this.numFrames = frameCount;

public int getXPos() {
return xPos;

public int getYPos() {
return yPos;

public void setXPos(int value) {
xPos = value;

public void setYPos(int value) {
yPos = value;

public void Update(long gameTime) {
if( gameTime > frameTimer + fps) {
frameTimer = gameTime;
currentFrame += 1;

if( currentFrame >= numFrames ) {
currentFrame = 0;

sRectangle.left = currentFrame * spriteWidth;
sRectangle.right = sRectangle.left + spriteWidth;

public void draw(Canvas canvas) {
Rect dest = new Rect(getXPos(), getYPos(), getXPos() + spriteWidth,
getYPos() + spriteHeight);
canvas.drawBitmap(animation, sRectangle, dest, null);

Here we can see that AnimateSprite is a fairly simple class. It basically keeps track of what frame it's currently displaying and increments it during update if the appropriate time has elapsed. If it reaches the end of the list it will wrap around and begin rendering at the start of the list again.

I've abstracted the interaction between the animation logic and display logic with an interface called ISurface. Let's look at that interface now.

ISurface interface



public interface ISurface {
void onInitalize();
void onDraw(Canvas canvas);
void onUpdate(long gameTime);

Here we can see that the ISurface interface provides some basic functions. One for initialization which is called at startup or when the sprite is first initialized. The second is the draw function which is pretty self explanatory. The final function is the update function which is what is used by the animation thread to update it's animation(s).

Let's look at the AnimationThread now

AnimationThread class


import android.view.SurfaceHolder;

public class AnimationThread extends Thread {
private SurfaceHolder surfaceHolder;
private ISurface panel;
private boolean run = false;

public AnimationThread(SurfaceHolder surfaceHolder, ISurface panel) {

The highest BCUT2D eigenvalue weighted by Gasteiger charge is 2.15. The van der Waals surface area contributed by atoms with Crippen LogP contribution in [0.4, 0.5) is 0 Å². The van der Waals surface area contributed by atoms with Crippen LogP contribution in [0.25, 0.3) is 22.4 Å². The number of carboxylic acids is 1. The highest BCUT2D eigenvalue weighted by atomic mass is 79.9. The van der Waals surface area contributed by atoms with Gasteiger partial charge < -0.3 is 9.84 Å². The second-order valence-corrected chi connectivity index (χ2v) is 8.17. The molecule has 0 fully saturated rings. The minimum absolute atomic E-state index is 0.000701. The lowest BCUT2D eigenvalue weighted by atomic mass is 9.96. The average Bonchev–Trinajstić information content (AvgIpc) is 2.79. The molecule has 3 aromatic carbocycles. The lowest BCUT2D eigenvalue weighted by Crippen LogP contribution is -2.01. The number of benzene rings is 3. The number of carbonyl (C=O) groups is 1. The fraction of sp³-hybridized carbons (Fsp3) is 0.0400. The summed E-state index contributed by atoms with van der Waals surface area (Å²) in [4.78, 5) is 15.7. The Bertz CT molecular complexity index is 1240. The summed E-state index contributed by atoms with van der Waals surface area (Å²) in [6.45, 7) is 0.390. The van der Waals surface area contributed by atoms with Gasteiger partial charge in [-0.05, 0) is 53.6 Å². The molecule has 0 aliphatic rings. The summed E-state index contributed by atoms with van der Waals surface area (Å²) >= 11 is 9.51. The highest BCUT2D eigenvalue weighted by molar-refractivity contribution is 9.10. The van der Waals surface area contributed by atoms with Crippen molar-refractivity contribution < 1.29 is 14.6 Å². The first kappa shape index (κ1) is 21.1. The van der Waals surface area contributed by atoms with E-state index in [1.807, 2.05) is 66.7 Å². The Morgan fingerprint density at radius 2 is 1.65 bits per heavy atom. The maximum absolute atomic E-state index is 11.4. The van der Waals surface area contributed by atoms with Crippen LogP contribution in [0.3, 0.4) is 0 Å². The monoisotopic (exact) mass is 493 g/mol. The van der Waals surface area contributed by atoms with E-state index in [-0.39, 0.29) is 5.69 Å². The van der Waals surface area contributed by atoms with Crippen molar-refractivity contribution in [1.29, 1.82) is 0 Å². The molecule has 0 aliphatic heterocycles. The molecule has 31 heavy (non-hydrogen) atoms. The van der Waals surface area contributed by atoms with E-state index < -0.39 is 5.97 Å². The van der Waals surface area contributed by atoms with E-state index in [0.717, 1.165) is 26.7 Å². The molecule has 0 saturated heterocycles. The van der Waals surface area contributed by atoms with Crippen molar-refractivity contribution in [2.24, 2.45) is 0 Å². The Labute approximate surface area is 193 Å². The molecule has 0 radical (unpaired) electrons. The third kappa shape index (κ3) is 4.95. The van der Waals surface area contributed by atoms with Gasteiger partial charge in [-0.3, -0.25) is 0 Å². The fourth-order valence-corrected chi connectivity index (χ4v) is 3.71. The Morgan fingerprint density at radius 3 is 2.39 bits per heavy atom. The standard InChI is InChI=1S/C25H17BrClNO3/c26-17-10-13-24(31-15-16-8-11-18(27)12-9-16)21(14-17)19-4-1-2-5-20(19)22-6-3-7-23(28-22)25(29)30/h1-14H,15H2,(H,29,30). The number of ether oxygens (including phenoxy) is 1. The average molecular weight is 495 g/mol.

this.surfaceHolder = surfaceHolder;
this.panel = panel;


public void setRunning(boolean value) {
run = value;

private long timer;

public void run() {

Canvas c;
while (run) {
c = null;
timer = System.currentTimeMillis();

try {
c = surfaceHolder.lockCanvas(null);
synchronized (surfaceHolder) {
} finally {
// do this in a finally so that if an exception is thrown
// during the above, we don't leave the Surface in an
// inconsistent state
if (c != null) {

This class isn't doing much either, but what it is doing is very important. This class extends Thread. You could also create a runnable and implement threading that way. This way is more obvious which is why I chose it. The run function of this class is where all the work is being done. In this case the function retrieves the current system time and calls it's dependent panel's update function. It then obtains an exclusive lock on the containing surface's canvas and passes that canvas to the surface view's draw function. This call is synchronized to ensure stability.

Now we need to provide a concrete implementation of the ISurface interface for our tutorial. This will be the responsibility of the DrawablePanel class. Let's look at that class now:

DrawablePanel class


import android.content.Context;
import android.view.SurfaceHolder;
import android.view.SurfaceView;

public abstract class DrawablePanel
extends SurfaceView
implements SurfaceHolder.Callback, ISurface {

private AnimationThread thread;

public DrawablePanel(Context context) {